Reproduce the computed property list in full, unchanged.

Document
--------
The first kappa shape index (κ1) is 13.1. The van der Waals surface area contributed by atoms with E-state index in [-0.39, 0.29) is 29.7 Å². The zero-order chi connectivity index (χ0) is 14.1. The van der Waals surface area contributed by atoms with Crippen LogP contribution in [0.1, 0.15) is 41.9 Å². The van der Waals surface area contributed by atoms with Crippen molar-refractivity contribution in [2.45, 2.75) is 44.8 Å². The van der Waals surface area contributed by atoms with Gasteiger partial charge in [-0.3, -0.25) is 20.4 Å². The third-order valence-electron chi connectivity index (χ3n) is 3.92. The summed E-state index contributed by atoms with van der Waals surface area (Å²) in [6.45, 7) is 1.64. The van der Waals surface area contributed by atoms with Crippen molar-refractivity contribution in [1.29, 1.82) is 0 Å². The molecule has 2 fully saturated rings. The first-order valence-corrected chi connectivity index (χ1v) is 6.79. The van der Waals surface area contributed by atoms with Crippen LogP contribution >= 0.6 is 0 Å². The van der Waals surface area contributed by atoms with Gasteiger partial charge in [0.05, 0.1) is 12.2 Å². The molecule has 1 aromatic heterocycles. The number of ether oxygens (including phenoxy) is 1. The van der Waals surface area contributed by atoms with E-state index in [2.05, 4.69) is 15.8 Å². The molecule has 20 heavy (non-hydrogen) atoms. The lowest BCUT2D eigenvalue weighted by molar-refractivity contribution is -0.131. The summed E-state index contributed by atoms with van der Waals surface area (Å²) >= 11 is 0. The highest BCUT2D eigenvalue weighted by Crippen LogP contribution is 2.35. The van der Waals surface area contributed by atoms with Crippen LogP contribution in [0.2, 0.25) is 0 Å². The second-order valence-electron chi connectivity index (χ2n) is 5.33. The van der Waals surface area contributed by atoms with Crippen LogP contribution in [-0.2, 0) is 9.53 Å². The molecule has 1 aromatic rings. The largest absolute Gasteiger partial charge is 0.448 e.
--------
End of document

The first kappa shape index (κ1) is 13.1. The van der Waals surface area contributed by atoms with E-state index in [-0.39, 0.29) is 29.7 Å². The zero-order chi connectivity index (χ0) is 14.1. The van der Waals surface area contributed by atoms with Crippen LogP contribution in [0.1, 0.15) is 41.9 Å². The van der Waals surface area contributed by atoms with Crippen molar-refractivity contribution in [2.45, 2.75) is 44.8 Å². The van der Waals surface area contributed by atoms with Gasteiger partial charge in [-0.3, -0.25) is 20.4 Å². The third-order valence-electron chi connectivity index (χ3n) is 3.92. The summed E-state index contributed by atoms with van der Waals surface area (Å²) in [6.45, 7) is 1.64. The van der Waals surface area contributed by atoms with Crippen molar-refractivity contribution in [1.29, 1.82) is 0 Å². The molecule has 2 fully saturated rings. The first-order valence-corrected chi connectivity index (χ1v) is 6.79. The van der Waals surface area contributed by atoms with Crippen LogP contribution >= 0.6 is 0 Å². The van der Waals surface area contributed by atoms with Gasteiger partial charge in [0.05, 0.1) is 12.2 Å². The molecule has 1 aromatic heterocycles. The number of ether oxygens (including phenoxy) is 1. The van der Waals surface area contributed by atoms with E-state index in [2.05, 4.69) is 15.8 Å². The molecule has 20 heavy (non-hydrogen) atoms. The lowest BCUT2D eigenvalue weighted by molar-refractivity contribution is -0.131. The summed E-state index contributed by atoms with van der Waals surface area (Å²) >= 11 is 0. The highest BCUT2D eigenvalue weighted by Crippen LogP contribution is 2.35. The van der Waals surface area contributed by atoms with Crippen LogP contribution in [0.2, 0.25) is 0 Å². The second-order valence-electron chi connectivity index (χ2n) is 5.33. The van der Waals surface area contributed by atoms with Crippen LogP contribution in [-0.2, 0) is 9.53 Å². The molecule has 1 aromatic rings. The largest absolute Gasteiger partial charge is 0.448 e.